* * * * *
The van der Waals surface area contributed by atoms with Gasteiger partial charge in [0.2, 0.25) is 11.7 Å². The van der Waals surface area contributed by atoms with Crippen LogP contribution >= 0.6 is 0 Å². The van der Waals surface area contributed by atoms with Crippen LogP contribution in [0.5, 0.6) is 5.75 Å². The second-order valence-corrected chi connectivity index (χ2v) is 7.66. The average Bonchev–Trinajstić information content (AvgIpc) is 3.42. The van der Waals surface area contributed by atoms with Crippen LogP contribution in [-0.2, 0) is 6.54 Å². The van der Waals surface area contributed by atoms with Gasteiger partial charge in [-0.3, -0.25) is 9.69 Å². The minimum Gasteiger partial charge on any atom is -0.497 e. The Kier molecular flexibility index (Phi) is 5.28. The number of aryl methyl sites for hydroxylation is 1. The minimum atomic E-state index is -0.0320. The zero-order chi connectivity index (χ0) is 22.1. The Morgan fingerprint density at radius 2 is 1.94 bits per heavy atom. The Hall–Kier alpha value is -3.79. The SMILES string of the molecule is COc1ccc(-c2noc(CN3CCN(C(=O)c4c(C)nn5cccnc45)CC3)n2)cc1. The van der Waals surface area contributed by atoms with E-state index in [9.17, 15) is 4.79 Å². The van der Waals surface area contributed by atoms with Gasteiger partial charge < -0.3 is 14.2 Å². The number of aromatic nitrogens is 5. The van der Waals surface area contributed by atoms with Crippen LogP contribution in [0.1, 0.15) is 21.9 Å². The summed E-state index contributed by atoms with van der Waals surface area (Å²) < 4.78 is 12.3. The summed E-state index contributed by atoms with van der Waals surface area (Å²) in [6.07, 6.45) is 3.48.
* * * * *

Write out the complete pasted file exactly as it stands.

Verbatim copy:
The van der Waals surface area contributed by atoms with Gasteiger partial charge in [0.2, 0.25) is 11.7 Å². The van der Waals surface area contributed by atoms with Crippen LogP contribution >= 0.6 is 0 Å². The van der Waals surface area contributed by atoms with Crippen LogP contribution in [0.5, 0.6) is 5.75 Å². The second-order valence-corrected chi connectivity index (χ2v) is 7.66. The average Bonchev–Trinajstić information content (AvgIpc) is 3.42. The van der Waals surface area contributed by atoms with Crippen LogP contribution in [-0.2, 0) is 6.54 Å². The van der Waals surface area contributed by atoms with Gasteiger partial charge in [-0.3, -0.25) is 9.69 Å². The minimum Gasteiger partial charge on any atom is -0.497 e. The Kier molecular flexibility index (Phi) is 5.28. The number of aryl methyl sites for hydroxylation is 1. The minimum atomic E-state index is -0.0320. The zero-order chi connectivity index (χ0) is 22.1. The Morgan fingerprint density at radius 2 is 1.94 bits per heavy atom. The Hall–Kier alpha value is -3.79. The SMILES string of the molecule is COc1ccc(-c2noc(CN3CCN(C(=O)c4c(C)nn5cccnc45)CC3)n2)cc1. The van der Waals surface area contributed by atoms with E-state index in [9.17, 15) is 4.79 Å². The van der Waals surface area contributed by atoms with Gasteiger partial charge < -0.3 is 14.2 Å². The number of aromatic nitrogens is 5. The van der Waals surface area contributed by atoms with Crippen LogP contribution in [0.1, 0.15) is 21.9 Å². The summed E-state index contributed by atoms with van der Waals surface area (Å²) < 4.78 is 12.3. The summed E-state index contributed by atoms with van der Waals surface area (Å²) in [6.07, 6.45) is 3.48.